Now – here’s a point to ponder: When does a garden ornament become a sculpture? What actually defines a sculpture?

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I puzzled on this as I meandered through the hydrangeas, also wondering why ours don’t look quite like these gargantuan specimens. No Wonderland figures here as far as I could see so I changed route towards the rockeries, passing this intriguingly mown lawn and more herbaceous borders.

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Here I found the Mad Hatter standing on the edge of a bird bath as well as the White Rabbit. I spied the manufacturer’s details on an information stand near these two and thought what an excellent way this is to maximise publicity for your company.

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White Rabbit with the Dormouse sitting in the bird bath

I can imagine that these figurines will prove very popular and are certainly a step up from the kitsch garden gnomes or moulded Alsatian dogs I’ve seen at my local garden centre.

As I crossed the main lawn where I passed a giant chess set and a croquet game being played with plastic flamingos (this whole event has been very well thought out for Wisley’s youthful visitors) it occurred to me that I’d probably answered my own question, especially as I spied this bronze sculpture, on loan to Wisley from the Henry Moore Foundation.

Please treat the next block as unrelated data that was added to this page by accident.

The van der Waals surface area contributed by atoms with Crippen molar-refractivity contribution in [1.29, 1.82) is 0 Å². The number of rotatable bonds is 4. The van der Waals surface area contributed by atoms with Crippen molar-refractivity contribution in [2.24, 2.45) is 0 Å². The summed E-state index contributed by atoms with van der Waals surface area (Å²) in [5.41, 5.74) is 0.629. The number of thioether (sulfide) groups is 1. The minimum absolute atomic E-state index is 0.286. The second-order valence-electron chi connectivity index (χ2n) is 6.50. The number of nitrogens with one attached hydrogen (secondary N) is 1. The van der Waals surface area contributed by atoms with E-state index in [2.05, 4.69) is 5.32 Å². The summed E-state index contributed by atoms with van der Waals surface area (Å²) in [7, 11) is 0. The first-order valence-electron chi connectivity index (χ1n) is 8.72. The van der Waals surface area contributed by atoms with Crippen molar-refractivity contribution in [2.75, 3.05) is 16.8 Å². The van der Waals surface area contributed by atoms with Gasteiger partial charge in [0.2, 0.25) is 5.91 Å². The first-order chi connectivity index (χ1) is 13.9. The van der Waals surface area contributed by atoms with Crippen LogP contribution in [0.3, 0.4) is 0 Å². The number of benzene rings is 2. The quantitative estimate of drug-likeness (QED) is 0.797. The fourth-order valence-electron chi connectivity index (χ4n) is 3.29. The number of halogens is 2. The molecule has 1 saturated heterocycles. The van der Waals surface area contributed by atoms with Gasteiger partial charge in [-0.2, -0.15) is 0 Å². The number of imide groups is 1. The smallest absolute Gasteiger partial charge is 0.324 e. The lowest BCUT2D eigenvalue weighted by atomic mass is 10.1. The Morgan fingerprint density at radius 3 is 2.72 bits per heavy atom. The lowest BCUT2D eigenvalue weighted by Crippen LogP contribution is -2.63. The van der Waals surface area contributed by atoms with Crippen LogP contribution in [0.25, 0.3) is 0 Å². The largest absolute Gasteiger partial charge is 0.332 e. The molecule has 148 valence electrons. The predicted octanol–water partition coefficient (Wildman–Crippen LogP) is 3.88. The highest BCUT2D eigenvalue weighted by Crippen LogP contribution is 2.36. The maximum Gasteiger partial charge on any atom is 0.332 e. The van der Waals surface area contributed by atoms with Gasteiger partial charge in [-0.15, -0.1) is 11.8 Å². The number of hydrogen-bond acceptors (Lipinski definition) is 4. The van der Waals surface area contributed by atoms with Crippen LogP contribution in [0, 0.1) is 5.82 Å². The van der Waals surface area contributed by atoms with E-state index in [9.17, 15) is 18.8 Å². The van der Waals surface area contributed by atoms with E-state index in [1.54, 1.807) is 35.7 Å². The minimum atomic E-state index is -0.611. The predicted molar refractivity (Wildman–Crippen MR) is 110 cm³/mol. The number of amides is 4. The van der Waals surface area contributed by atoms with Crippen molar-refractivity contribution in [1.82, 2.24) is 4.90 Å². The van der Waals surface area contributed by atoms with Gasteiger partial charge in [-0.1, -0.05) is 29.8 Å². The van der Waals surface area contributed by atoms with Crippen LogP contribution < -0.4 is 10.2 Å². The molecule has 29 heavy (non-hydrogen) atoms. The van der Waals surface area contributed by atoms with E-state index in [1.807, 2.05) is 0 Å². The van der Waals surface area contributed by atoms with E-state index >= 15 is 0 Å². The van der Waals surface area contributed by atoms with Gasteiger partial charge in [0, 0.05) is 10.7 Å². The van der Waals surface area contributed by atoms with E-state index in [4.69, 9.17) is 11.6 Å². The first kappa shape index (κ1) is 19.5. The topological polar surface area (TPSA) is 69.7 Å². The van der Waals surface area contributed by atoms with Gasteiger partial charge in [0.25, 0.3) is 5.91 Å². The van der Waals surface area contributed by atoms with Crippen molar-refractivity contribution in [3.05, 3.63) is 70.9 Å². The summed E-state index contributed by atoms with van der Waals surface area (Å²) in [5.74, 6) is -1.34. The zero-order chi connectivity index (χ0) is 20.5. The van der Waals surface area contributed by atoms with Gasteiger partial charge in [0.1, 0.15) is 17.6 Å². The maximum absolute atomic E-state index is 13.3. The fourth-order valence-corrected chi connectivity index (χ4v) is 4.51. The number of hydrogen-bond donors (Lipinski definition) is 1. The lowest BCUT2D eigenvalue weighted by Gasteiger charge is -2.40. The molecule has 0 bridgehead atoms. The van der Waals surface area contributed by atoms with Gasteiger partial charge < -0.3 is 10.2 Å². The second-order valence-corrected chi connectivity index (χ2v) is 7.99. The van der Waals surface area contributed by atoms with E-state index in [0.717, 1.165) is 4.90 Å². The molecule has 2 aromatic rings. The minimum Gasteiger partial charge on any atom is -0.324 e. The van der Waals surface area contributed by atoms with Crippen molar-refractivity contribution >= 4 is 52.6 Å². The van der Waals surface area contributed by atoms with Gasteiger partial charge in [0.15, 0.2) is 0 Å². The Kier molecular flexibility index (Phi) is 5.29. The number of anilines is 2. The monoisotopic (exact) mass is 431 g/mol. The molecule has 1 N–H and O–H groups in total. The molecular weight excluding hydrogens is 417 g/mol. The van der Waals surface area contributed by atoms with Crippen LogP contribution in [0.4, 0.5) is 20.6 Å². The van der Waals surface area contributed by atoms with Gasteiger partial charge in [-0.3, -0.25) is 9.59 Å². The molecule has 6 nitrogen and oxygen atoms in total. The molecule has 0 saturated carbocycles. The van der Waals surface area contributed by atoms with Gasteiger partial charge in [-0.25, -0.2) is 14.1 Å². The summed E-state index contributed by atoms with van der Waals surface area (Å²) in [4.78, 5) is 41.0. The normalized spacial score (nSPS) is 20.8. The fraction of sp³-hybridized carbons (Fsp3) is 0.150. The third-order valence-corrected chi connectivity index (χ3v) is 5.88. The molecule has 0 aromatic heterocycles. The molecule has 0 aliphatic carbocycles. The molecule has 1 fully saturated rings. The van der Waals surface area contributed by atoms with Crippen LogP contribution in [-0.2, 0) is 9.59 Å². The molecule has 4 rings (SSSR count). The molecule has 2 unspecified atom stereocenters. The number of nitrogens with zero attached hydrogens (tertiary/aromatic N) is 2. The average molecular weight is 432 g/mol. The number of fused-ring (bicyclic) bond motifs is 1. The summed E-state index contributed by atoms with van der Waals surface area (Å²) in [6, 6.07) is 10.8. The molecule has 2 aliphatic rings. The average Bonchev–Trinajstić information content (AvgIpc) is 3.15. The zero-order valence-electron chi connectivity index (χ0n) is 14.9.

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Entitled simply ‘King and Queen’ and created by Henry Moore in 1957, these two figures sit serenely in front of the house now used as a botanical laboratory. They overlook the canal and appear very much at home here.

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 Now, that’s what I call sculpture.

Adventures in Wonderland continues at Wisley until 31 August.

This post forms the fourth part of a challenge thrown down by Sherri, over at her Summerhouse.  As Sherri herself has already changed the rules of the challenge which originally was to post five pictures and five stories on consecutive days (ha! not a chance!), I have been taking a more relaxed attitude towards the rules myself. I’m supposed to nominate someone to take up the challenge after each of these posts but I’m not going to do that. Suffice to say, if you feel the urge to challenge yourself to five pictures/five stories (fact or fiction) then please feel free.

 

 

 

 

 

 

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Since reading Gwen’s post on aging last week, something has occurred to me.  I am now doing things that two or three decades ago, I wouldn’t have dreamt of: visiting stately homes for instance.  Perhaps I should clarify what I mean by stately home. First of all, I don’t mean houses that have belonged to someone famous, such as Winston Churchill, Henry Moore or Agatha Christie. These places have meaning and are a delight to visit because they provide us with a glimpse into the worlds and therefore minds of their owners. No, I mean the ones that have been bequeathed to the nation by the families of the once very rich but now unknown socialites who think the rest of us will be interested in the history of their dysfunctional families, but in truth are trying in some way to recoup the enormous bill left by the death duties of their forbears.